How does David Carr pull this off? The Times media critic writes in his forthcoming memoir of drug addiction that he kidnapped his children, smacked around his girlfriends and left two babies in a near-freezing car on the street for hours while he got high. This in addition to dealing drugs and fathering crack babies, which we already knew about. It's all in his book excerpt from next Sunday's Times Magazine. And yet, after reading the account, it's remarkably hard to detest the guy.
He's the one openly feeding you all of this unflattering information, first of all, and self deprecation tends to be charming. He's recovered and made some amends.
But just as important is the running meta-commentary. Carr repeatedly and self-consciously points out the autobiographer's primal, protective instinct toward self-flattery, and corrects this with his own reporting about himself. He calls many of his own memories "myths" based on this fact checking.
Carr also admits some of his unfair advantages:
When a woman, any woman, has issues with substances, has kids out of wedlock and ends up struggling as a single parent, she is identified by many names: slut, loser, welfare mom, burden on society. Take those same circumstances and array them over a man, and he becomes a crown prince. See him doing that dad thing and, with a flick of the wrist, the mom thing too! Why is it that the same series of overt acts committed by a male becomes somehow ennobled?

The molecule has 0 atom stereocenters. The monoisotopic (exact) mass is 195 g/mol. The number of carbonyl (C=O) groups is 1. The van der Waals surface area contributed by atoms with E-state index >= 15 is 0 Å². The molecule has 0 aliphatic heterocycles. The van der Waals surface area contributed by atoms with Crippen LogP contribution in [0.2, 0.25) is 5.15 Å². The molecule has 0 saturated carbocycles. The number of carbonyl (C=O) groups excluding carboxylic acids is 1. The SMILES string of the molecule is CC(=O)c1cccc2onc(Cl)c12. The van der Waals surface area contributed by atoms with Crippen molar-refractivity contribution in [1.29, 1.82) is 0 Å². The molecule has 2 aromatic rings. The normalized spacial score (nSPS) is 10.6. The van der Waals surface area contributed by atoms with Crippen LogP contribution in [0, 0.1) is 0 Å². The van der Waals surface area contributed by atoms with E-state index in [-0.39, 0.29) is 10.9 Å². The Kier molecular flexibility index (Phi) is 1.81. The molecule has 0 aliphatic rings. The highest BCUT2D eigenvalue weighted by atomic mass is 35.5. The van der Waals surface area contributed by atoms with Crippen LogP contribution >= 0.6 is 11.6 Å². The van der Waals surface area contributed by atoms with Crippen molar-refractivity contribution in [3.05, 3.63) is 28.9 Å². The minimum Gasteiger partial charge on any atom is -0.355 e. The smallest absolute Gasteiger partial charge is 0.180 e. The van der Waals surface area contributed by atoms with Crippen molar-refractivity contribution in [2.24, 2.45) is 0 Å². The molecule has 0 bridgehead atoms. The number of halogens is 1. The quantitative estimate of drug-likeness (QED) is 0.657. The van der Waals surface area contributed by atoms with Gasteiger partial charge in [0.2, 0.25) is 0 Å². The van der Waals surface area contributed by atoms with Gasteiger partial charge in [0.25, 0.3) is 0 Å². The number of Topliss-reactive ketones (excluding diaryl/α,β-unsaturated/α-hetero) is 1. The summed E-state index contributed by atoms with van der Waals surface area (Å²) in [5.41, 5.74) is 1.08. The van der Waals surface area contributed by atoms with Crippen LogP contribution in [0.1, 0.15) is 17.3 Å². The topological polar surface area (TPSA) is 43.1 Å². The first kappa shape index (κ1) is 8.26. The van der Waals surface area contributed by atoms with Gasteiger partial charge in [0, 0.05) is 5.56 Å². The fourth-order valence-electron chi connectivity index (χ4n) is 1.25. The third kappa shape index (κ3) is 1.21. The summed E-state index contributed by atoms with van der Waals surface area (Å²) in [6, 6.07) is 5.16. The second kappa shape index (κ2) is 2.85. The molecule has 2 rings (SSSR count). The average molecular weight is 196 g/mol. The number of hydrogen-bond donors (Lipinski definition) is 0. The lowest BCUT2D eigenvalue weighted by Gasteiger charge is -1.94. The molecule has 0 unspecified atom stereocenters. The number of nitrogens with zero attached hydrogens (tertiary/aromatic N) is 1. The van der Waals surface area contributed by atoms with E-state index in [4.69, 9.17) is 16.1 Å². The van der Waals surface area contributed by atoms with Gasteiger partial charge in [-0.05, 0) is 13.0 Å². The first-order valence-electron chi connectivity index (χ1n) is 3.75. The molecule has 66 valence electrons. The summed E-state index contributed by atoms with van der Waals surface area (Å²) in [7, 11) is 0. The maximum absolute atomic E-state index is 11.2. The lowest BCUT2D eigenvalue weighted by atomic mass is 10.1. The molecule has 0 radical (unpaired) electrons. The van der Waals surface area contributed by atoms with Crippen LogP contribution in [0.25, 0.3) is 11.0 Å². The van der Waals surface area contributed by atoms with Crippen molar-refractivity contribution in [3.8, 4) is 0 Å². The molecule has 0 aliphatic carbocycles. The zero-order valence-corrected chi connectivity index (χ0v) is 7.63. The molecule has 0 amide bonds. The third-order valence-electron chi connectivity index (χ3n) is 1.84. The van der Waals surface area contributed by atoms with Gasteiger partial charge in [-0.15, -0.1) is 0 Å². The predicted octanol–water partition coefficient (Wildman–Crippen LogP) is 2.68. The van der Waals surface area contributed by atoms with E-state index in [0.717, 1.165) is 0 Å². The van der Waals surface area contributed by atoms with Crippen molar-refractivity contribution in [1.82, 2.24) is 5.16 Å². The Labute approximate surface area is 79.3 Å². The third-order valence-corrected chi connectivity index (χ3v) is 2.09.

Carr also cleverly takes a preemptive shot at judgmental readers:
In the convention of the recovery narrative, readers will want to scan past the tick-tock, looking for the yucky part so that they can feel better about themselves. ( (Here's a taste: When I got to detox for what I thought was the last time, they took one look at my arms and brought me a tub filled with lukewarm water and Dreft detergent to soak my scabrous, pus-filled track marks. They dropped pills into my mouth from several inches away as if feeding a baby bird, and even the wet-brain drunks wouldn't come near me. See how that works?)
Carr's excerpt is worth a read, not only because it's a page turner, but also because it's a remarkable example of how, amid the spread of internet protocelebrity and the return of tabloid-style media wars, one inoculates oneself against smear campaigns: Smear yourself first, in the most charming way possible.